A further object of this invention is to provide a system for managing construction projects, as aforesaid, that enables subcontractors to register their available services on the system to be viewed by homeowner users of the system and that enables the subcontractors to bid on projects when selected by a respective project initiator.
A still further object of this invention is to provide a system for managing construction projects, as aforesaid, that enables contractors to associate together for group benefits and other economic advantages.
Other objects and advantages of the present invention will become apparent from the following description taken in connection with the accompanying drawings, wherein is set forth by way of illustration and example, embodiments of this invention.
Systems for managing construction projects will now be described in detail with reference to
As shown in
As shown in
In one embodiment, as shown in
The contractor information 140 consists of information related to contractors (i.e., companies or workers having at least one construction skill) and may include, for example, name information 140 a for a plurality of contractors, contact information 140 b for the plurality of contractors, license information 140 c for the plurality of contractors, experience information 140 d for the plurality of contractors, reference information 140 e for the plurality of contractors, and insurance information 140 f for the plurality of contractors.
The manager information 150 consists of information related to managers (i.e., companies or individuals having one or more construction project to be completed) and may include, for example, contact information.
The job information 160 consists of information related to the construction project to be completed and may include, for example, location of the project, and type of project (e.g., new home construction 162 a, additions 162 b, kitchen remodeling 162 c, bathroom remodeling 162 d, deck building 162 e, basement remodeling 162 f, exterior remodeling 162 g, entire home remodeling 162 h, home repairs 162 i, landscaping 162 j, etc.). In the process 400 shown in
After the construction information 130, the contractor information 140, the manager information 150, and the job information 160 are in the database(s) 125, programming in the processor(s) 110 may select particular construction information 130 that corresponds to the job information 160. For example, at step 408 of the process 400 (
After the construction information 130, the contractor information 140, the manager information 150, and the job information 160 are in the database(s) 125, programming in the processor(s) 110 may select particular contractor information 140 that corresponds to the job information 160. For example, at step 416 of the process 400 (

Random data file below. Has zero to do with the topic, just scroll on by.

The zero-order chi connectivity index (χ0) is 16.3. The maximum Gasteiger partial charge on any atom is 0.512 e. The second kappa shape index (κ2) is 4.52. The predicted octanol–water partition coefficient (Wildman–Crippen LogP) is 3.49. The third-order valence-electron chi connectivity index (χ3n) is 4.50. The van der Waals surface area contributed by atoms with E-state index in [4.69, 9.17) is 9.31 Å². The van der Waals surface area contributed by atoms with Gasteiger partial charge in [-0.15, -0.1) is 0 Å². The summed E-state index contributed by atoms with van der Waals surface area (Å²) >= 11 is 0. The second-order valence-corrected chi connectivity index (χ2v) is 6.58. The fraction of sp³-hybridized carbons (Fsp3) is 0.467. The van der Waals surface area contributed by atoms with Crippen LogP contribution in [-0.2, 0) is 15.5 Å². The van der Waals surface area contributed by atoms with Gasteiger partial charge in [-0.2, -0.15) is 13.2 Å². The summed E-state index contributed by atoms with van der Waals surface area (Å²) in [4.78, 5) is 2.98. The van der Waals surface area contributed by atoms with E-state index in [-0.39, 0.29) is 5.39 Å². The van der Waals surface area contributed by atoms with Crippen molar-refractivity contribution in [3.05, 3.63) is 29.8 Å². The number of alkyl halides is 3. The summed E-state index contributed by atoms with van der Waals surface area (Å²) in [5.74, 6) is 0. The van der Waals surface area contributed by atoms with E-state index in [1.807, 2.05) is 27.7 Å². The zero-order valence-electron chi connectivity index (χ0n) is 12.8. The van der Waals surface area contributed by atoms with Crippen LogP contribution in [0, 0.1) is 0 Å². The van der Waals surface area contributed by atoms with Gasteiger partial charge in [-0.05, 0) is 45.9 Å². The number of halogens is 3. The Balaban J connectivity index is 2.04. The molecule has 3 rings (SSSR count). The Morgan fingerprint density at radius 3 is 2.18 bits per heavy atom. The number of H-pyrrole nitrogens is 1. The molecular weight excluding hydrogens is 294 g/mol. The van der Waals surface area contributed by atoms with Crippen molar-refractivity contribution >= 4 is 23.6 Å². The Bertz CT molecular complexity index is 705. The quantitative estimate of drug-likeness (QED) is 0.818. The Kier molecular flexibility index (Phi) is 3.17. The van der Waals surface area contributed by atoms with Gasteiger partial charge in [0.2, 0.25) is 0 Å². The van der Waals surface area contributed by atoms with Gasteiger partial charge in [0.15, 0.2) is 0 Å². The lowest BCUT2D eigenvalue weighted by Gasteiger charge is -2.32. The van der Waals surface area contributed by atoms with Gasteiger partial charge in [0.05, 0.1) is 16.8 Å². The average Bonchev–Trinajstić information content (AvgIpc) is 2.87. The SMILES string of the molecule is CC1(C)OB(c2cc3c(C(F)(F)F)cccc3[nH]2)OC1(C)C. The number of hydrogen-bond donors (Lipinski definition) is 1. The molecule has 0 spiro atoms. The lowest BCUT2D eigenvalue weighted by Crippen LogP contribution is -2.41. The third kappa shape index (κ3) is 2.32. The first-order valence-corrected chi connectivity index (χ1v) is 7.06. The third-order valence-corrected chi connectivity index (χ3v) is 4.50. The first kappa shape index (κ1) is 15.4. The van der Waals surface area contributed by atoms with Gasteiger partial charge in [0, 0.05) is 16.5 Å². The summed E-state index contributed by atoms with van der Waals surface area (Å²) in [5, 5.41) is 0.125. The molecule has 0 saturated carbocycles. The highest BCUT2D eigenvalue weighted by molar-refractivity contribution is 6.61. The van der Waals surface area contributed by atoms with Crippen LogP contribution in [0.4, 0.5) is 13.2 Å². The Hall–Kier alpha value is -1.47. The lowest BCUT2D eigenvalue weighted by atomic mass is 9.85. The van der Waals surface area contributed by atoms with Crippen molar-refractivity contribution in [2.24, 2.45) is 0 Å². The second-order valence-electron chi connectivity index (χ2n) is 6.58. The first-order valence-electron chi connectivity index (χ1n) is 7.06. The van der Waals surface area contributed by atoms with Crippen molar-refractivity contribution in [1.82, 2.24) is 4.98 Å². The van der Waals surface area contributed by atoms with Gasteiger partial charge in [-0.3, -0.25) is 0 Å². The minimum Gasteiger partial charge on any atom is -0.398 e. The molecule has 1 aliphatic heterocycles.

The process 400 may proceed from step 416 to step 422, where the manager may invite contractors selected at step 416 to bid on the construction project to be completed, from step 422 to step 424, where bids from the contractors may be received by the manager, and from step 424 to step 426, where the manager may award one of the contractors the job. Steps 422, 424, and 426 may be completed through the kiosk 170, over the telephone, through face to face meetings, or in other manners. After step 426, the process 400 may allow the manager to oversee budget, timeline, inspection, and other issues.
Returning to the process 700 (
As shown in
In use, a manager (e.g. a homeowner interested in managing his own construction project) may approach an appropriate station of a kiosk 170, such as may be positioned in a participating home improvement store, and enter project details therein as well as to receive instructions on how to proceed. The manager may discover qualified and interested subcontractor, request them to bid on respective aspects of the project, and award the project accordingly. The manager may choose from available material options and order materials. Conversely, subcontractors may register their availability and credentials at another station at the kiosk, bid on jobs at the request of a project manager (homeowner), and even obtain benefits made available by the system to contractors. The host location for the kiosk may receive benefit by offering construction materials for sale to the subcontractors and managers. Together, the system provides unique advantages to managers, contractors, and retail hosts.
It is understood that while certain forms of this invention have been illustrated and described, it is not limited thereto except insofar as such limitations are included in the following claims and allowable functional equivalents thereof.
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|Cooperative Classification||G06Q50/08, G06Q10/06, G07F17/16|
|European Classification||G07F17/16, G06Q10/06, G06Q50/08|
|Mar 27, 2015||REMI||Maintenance fee reminder mailed|
|Aug 16, 2015||LAPS||Lapse for failure to pay maintenance fees|
|Oct 6, 2015||FP||Expired due to failure to pay maintenance fee|
Effective date: 20150816